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We get the "how bright is it" and "will it work on my house" question quite a bit and the problem is, that it's a very hard question to answer because it can't be boiled down to even just an issue of lumens.  There are a large number of factors as to the angle, number and design that come into play.  Here is the answer from our flood FAQ page:


 

Q:  How many flood lights will I need to light up my house / garage / fence / porch / other?

 

  • A:  There are a number of factors that affect the number of floods required for your display.  Due to the number of different situations and factors, we would recommend reviewing the following information and then watching some of the Customer Videos (tab on this page) to determine the number of floods that will be right for your display.  If you are not sure, start with one and perform testing aginst your specific structure.
    • Reflectivity of surface - If you are reflecting the light off of a surface (as opposed to directly pointing them at your audience as "blinders"), this will have the greatest affect on the floods usability and output.  Examples of surfaces that reflect poorly are - dark brick, dark painted surfaces, roofing, trees, dark stucco or any other dark surface.  When illuminating a dark surface, additional flood lights will be required.  Consider placing your floods in front of windows with white blinds or against props or structures that are lighter in color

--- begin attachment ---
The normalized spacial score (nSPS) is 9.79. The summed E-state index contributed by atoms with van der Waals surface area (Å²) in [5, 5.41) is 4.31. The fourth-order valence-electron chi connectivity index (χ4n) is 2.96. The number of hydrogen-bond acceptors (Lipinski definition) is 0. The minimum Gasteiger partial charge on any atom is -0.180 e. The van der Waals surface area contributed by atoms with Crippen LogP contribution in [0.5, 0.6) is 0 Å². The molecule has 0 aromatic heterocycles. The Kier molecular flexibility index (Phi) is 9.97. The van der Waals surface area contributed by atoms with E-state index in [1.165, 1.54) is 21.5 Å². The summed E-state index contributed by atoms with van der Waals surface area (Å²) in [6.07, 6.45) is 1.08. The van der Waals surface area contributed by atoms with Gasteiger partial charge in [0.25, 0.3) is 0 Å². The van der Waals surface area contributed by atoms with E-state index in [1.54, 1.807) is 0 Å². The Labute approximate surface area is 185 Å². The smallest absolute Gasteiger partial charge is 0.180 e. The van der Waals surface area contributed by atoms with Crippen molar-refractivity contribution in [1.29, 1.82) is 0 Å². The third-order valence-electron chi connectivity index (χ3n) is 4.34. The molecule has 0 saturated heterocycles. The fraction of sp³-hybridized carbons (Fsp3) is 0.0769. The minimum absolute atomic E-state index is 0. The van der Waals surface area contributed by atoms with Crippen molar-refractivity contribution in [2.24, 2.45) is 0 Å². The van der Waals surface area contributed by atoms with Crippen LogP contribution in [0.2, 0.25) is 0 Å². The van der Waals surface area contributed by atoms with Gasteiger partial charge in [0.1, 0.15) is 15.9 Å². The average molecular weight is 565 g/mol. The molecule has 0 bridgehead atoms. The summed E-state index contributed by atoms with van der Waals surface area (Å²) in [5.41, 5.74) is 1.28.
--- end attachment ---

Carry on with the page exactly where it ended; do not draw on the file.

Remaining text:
• Height and width of area - These floods output at an angle of about 120 degrees, as such, the area they will cover varies depending on the distance from the area being lit.  So, placing them 10ft away from a wall will cover a larger area but at a lower level of light compared to a flood only 5ft away from a wall.  If this area is highly reflective (white), this may not be an issue but if the area is dark, you may need to move the flood in closer and add additional floods for full coverage.  Also consider where you are placing the flood - if you are attempting to illuminate the underside of a second story soffit, you would be better to place the floods in an elevated position closer to the second story, such as on a lower roof.